1 large ripe mango, peeled, pitted, and cut into large dice. (If you have not cut up a mango, read some directions on doing it. It’s not hard but it’s different than other fruit.)
1/4 of a jicama, peeled and cut into matchsticks.
3-4 mild-flavored radishes, peel on, sliced thinly. (I used a small portion of a large watermelon radish, which was about the size of my fist and cut it into match sticks.)
3 cloves of garlic, peeled and crushed.

1. Put all of the ingredients into a bowl except for the shrimp, garlic, half of the lime zest, and all of lime wedges into a bowl. Add salt and pepper to taste and the juice from 2-3 lime wedges. Mix gently with your hands so the avocado does not lose its shape.

2. Heat 1 teaspoon of oil and about 2 teaspoons of butter in a large saute pan, on medium to medium high, taking care not to burn the butter. Add garlic and cook for about a minute, stirring frequently. Add the shrimp and cook for a minute or two on each side until curled up and opaque, but not rubbery!

3. Put the salad into a serving bowl and top with the shrimp. Sprinkle the remaining lime zest on the top so it looks pretty!

There’s a vaudeville theater in my neighborhood, Kenyon Hall. It’s about two blocks from where I live, located in an old house. They have an antique Wurlitzer organ, which is occasionally played as live accompaniment to old silent films. They used to sell root beer floats for a dollar each on these movie nights.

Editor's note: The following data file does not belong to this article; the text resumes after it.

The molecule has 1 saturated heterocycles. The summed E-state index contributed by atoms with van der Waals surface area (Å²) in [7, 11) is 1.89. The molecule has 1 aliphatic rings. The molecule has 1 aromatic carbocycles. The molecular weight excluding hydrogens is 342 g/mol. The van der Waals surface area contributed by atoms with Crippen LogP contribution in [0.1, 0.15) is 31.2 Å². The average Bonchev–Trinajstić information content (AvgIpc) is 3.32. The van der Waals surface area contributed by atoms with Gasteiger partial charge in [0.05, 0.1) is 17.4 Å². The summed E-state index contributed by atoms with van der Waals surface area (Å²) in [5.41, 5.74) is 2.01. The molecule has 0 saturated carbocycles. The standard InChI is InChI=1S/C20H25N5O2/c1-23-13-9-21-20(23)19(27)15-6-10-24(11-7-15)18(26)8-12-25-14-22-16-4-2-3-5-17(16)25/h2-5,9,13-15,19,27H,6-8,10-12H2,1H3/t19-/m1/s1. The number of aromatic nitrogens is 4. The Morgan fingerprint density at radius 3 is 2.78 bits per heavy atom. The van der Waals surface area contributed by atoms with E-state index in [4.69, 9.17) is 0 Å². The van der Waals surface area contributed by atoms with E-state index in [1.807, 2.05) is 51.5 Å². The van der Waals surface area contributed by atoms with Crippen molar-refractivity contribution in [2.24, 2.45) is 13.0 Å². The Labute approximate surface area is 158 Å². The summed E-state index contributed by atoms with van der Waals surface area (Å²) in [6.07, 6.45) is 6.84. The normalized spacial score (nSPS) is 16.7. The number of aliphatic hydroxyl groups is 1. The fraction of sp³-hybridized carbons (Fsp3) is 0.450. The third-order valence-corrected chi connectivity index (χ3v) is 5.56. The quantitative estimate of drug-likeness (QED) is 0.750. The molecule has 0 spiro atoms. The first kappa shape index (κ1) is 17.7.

We haven’t been there in a long time. There was a change in ownership and the types of entertainment offered there has narrowed. About ten years ago we went there with friends along with our daughter for a comedy juggling act, Brothers from Different Mothers. They were very funny and excellent jugglers. I laughed a lot.

Now, when I laugh, I do so loudly and with my whole body. Kenyon Hall is a small venue with no stage. We were sitting in the front row because we’d arrived early and wanted to make sure that we could see. I was quite noticeable and also conveniently close to the two performers.